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Publication numberUS5881875 A
Publication typeGrant
Application numberUS 08/762,333
Publication dateMar 16, 1999
Filing dateDec 9, 1996
Priority dateDec 9, 1996
Fee statusLapsed
Publication number08762333, 762333, US 5881875 A, US 5881875A, US-A-5881875, US5881875 A, US5881875A
InventorsMarty Beurekjian
Original AssigneeBeurekjian; Marty
Export CitationBiBTeX, EndNote, RefMan
External Links: USPTO, USPTO Assignment, Espacenet
Combination carrying case and stand for tennis equipment
US 5881875 A
Abstract
A carrying case for tennis equipment, in the form of a flat panel mounted to the front legs of a foldable tripod. Pockets for tennis racquets, tennis balls and tennis shoes are affixed to the front surface of the panel for easy viewing and easy access. The tripod construction can be folded into a flat panel configuration for carrying in suitcase fashion.
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Claims(6)
What is claimed is:
1. A combination carrying case and stand for tennis equipment comprising:
a foldable tripod structure that includes two front legs and a single rear leg hingedly connected together so that the rear leg can swing toward or away from the front legs;
a rectangular panel spanning said front legs for movement therewith; and
a plurality of separate tennis equipment pockets on said panel facing away from the rear leg, so that when the rear leg is swung away from the front legs the panel can assume an upright position wherein said pockets are individually accessible;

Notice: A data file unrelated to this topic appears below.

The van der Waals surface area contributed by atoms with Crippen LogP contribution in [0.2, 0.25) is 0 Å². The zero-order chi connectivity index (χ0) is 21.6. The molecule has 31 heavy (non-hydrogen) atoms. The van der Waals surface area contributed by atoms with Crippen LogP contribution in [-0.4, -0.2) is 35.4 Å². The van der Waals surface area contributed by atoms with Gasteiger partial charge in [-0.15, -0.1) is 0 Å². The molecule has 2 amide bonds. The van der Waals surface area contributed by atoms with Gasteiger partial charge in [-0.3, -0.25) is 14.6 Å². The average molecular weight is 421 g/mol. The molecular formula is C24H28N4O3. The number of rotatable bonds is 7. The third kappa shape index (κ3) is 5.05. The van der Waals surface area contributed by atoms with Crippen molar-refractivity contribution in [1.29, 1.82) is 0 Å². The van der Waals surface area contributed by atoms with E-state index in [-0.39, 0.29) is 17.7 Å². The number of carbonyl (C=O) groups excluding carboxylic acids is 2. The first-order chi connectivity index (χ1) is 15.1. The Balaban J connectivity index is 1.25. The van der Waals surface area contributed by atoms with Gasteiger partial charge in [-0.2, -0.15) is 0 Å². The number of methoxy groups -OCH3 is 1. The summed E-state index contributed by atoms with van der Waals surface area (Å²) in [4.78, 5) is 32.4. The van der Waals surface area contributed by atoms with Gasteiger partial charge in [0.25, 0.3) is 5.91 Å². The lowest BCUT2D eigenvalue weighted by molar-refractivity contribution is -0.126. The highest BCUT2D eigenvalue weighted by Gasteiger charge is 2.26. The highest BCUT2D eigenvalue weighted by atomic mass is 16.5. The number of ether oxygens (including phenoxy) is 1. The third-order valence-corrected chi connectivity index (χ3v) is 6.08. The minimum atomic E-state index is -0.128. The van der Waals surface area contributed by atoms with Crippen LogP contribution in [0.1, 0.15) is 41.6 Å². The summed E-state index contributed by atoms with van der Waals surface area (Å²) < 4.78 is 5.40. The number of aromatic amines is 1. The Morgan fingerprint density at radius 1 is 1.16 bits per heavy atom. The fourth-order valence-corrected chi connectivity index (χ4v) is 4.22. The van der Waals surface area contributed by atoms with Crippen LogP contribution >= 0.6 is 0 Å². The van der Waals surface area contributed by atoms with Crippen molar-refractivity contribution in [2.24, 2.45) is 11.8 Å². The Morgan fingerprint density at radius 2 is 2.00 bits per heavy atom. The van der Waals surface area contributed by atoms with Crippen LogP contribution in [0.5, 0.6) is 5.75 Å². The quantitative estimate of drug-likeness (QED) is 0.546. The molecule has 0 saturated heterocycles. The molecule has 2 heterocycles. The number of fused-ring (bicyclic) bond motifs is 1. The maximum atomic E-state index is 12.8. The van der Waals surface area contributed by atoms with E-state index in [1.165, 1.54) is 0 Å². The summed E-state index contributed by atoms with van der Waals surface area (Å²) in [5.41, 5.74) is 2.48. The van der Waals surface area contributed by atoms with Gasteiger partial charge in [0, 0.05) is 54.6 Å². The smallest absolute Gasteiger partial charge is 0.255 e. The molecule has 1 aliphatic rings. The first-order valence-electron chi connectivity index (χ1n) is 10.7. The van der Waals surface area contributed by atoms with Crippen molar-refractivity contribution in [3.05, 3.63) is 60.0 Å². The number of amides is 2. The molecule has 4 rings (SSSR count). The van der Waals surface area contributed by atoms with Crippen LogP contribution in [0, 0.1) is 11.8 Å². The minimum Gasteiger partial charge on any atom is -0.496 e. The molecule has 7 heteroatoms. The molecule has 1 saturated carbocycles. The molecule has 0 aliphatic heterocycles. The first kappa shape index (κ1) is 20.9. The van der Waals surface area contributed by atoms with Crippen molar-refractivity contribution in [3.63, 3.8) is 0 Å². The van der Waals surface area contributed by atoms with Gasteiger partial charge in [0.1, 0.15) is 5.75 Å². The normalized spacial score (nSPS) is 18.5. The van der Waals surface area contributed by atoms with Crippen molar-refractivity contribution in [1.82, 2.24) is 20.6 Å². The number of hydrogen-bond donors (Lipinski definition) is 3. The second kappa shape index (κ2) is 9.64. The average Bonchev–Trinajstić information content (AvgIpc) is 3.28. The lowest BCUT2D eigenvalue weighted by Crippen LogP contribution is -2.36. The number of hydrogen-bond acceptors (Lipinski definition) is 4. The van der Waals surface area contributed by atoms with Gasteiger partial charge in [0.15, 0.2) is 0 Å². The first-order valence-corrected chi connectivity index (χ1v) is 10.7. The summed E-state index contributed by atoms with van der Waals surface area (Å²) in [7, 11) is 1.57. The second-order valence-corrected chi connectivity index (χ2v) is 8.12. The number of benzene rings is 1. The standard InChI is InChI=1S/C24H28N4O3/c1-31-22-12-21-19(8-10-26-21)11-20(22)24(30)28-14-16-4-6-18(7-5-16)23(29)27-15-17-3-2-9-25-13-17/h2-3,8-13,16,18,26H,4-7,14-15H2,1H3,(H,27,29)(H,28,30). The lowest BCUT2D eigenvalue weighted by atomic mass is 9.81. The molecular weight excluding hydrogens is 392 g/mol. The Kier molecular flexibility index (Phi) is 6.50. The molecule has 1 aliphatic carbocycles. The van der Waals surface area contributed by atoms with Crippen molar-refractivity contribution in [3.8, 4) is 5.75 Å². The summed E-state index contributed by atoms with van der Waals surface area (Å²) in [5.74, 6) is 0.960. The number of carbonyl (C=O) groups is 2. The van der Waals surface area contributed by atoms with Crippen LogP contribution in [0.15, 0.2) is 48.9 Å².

said pockets comprising plural tennis racquet pockets acutely angled to said front legs at a common angulation;
said tennis racquet pockets being arranged in a vertical row; each tennis racquet pocket being sized to enclose the head area of a tennis racquet, leaving the handle of the racquet exposed, whereby the racquet handle can be grasped to insert or remove the racquet from the associated pocket;
said tennis racquet pockets being oriented on the panel so that when a tennis racquet is housed in each tennis racquet pocket the handles of the racquets are located within the space directly in line with the panel.
2. The combination carrying case and stand of claim 1, wherein each tennis racquet pocket comprises a planar wall having a lower edge area and a first side edge area secured to said panel; said planar wall having an upper edge area secured to said panel and a second side edge area (42) detached from said panel, whereby a tennis racquet housed in the respective pocket will have its handle extended through the space provided by said second side edge area.
3. The combination carrying case and stand of claim 2, and further comprising a zipper means extending along the upper edge area of each tennis racquet pocket planar wall, so that when said zipper means is in an open condition a portion of said planar wall forms a movable flap that can be drawn away from said panel to permit insertion or removal of a tennis racquet.
4. A combination carrying case and stand for tennis equipment comprising:
a foldable tripod structure that includes two parallel front legs and a single rear leg hingedly connected together so that the rear leg can swing toward or away from the front legs;
a rectangular panel spanning said front legs for movement therewith.; and
a plurality of separate tennis equipment pockets on said panel facing away from the rear leg, so that when the rear leg is swung away from the front legs the panel can assume an upright position wherein said pockets are individually accessible;